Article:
East Sussex, UK
RTS Digital Intercoms have supplied a
to Glyndebourne Opera House as the centerpiece/ cornerstone of a new ‘State of the Art’ integrated communications and paging system. The new system provides flexible paging to multiple zones and integrates production communications and 85 radio beltpacks covering the entire site. The entire system is controllable from any
in the complex via the easy to use software interface:
Simon Yapp Head of Audio Visual and Sound at Glyndebourne Opera House and his colleague Keith Benson Head of Lighting needed to find a solution to replace the Opera Houses old paging system, which had become unsupportable. The new solution was required to not only replace the original paging system with 16 zones but offer increased flexibility without throwing away the existing cable infra-structure and speaker system all of which were still serviceable.
Due to the issues of support for the old system, a key factor was that the system would have ongoing support for the future. ‘Glyndebourne is famous for high quality productions and we required a solution to our communications problems of equally high quality. As a long-term user of the
, Glyndebourne had experience of both RTS products and the support RTS offers. RTS is an established company we have come to trust so naturally we turned to them to see if they could provide us with an appropriate solution.’ Simon contacted Adrian Richmond, UK Sales Manager for RTS Digital Intercoms.
Simon explains; "I had already priced a replacement analogue paging system but the costs were considerable however I soon realized on talking with RTS that their solution using a
was not only cheaper but would offer much more flexibility than the existing system."
The new installation had to provide the switching necessary for the paging and artist calls, relay closures plus five user stations:
- Stage Door
- The Jerwood Rehearsal Room
- The Peter Hall Rehearsal Room
- Ebert Room (Studio)
- The Prompt Desk
It also had to accommodate two channels of
for the production loops and interface with a Motorola radio system.
Simon details the connection requirements: “The main task I had was to design a simple semi permanent patch connection box which could adapt the Cat 5 RJ12 solid core cables over to either the existing older 25 core paging point cables or the multi stranded audio cables running to a new 16 way XLR loom connection to the amps.”?
“You can see on the left here early progress during wiring of the new Connection box. The 16 black cables on the left are already connected to the Amps. More cables were then connected to the five paging panels and the six audio lines from the
for stage comms. Below this new box are the existing relays required to send 24
to over 300 relays in different offices during every paging call. They are controlled from the
Simon continues: “To the right here you can see part of the new XLR loom connection to the existing amplifiers. To make the installation easier I had the loom and terminal box manufactured off site ready to be installed on site in under two hours.”?
Simon was very enthusiastic about the project; “The installation was a joy because it was so simple, Telex/RTS provided me with all the information I required in advance so I could plan and prepare for the install. The switch over was achieved in only one week and we are now enjoying the benefits of a fully integrated flexible communications system with improved sound quality and I have saved over 30 rack units of space in the technical area.”?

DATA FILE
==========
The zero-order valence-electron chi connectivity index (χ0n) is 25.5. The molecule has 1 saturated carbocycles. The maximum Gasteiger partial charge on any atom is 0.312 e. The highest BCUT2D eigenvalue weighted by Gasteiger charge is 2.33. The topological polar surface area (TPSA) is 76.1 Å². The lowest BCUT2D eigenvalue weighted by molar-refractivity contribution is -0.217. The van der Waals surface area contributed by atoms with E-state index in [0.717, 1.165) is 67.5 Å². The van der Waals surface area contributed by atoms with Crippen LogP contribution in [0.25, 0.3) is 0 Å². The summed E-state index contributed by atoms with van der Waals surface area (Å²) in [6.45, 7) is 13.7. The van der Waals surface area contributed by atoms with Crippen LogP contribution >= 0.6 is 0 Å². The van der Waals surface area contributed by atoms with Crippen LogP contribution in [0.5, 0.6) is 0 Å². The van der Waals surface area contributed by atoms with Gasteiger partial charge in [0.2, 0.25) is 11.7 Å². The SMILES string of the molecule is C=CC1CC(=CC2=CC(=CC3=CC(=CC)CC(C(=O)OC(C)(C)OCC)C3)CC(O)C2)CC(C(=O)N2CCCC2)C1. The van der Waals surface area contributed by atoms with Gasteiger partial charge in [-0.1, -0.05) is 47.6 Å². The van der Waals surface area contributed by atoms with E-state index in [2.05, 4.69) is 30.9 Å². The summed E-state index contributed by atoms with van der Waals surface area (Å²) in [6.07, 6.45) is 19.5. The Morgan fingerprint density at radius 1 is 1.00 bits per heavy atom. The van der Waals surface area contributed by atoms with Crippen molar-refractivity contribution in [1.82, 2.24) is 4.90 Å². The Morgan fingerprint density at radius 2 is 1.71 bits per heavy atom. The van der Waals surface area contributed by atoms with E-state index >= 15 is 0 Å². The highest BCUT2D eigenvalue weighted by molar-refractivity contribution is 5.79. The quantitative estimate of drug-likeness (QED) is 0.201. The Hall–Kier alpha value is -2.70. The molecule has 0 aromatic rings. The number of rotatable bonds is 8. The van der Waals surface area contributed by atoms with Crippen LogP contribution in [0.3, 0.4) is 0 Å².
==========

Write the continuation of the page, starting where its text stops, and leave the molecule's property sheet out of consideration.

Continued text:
Simon details the system’s debut performance: “On the left you can see the first rehearsal using the new
freshly installed into the prompt desk on stage. We used only six cores of the existing 25 way communication cable to link the
which removed the need for any new cabling having to be installed.”?
“On the right you can see the new Sonifex compressor installed to supply the
with a show relay audio feed. This is then routed to the entire building during an opera. Instead of adjusting the amps now we can simply Load up
and make adjustments to the system remotely.”?
Everybody was pleasantly surprised when the system was first switched on as Simon explains; ‘I was initially nervous as to what the audio quality might be like from such a small rack unit but when we switched over we were really impressed with the sound quality of the system everyone remarked on the difference.
Future plans include the installation of a
for the stage managers, this will give them ‘In Ear Monitor’ audio quality and intelligent switching between the production loop, front of house and artist call from one compact wireless beltpack. Additionally Simon is excited by the possibilities opened up by adding a
. He sees the ability to run
or feed audio over the Local Network as very useful plus it opens up the possibility of using ‘
’ as additional stations on the system. A
is software that uses a
’s sound card to create a
on a computer screen.
is a modular system that can grow from 8 ports (Users) to 128 ports. It operates with 24-bit digital audio (better than
quality) and is easily interfaced with external audio sources or systems to create a fully configurable intelligent communications system.
(User station) with 12 keys and a led display to show the operator who is assigned to each key (Prompt Desk). The
(User station) with eight keys and a led display to show the operator who is assigned to each key (Reception). The
is a small lightweight desktop panel with four keys and a reply key (Studios and Rehearsal Rooms).
Photo Credit: Mike Hoban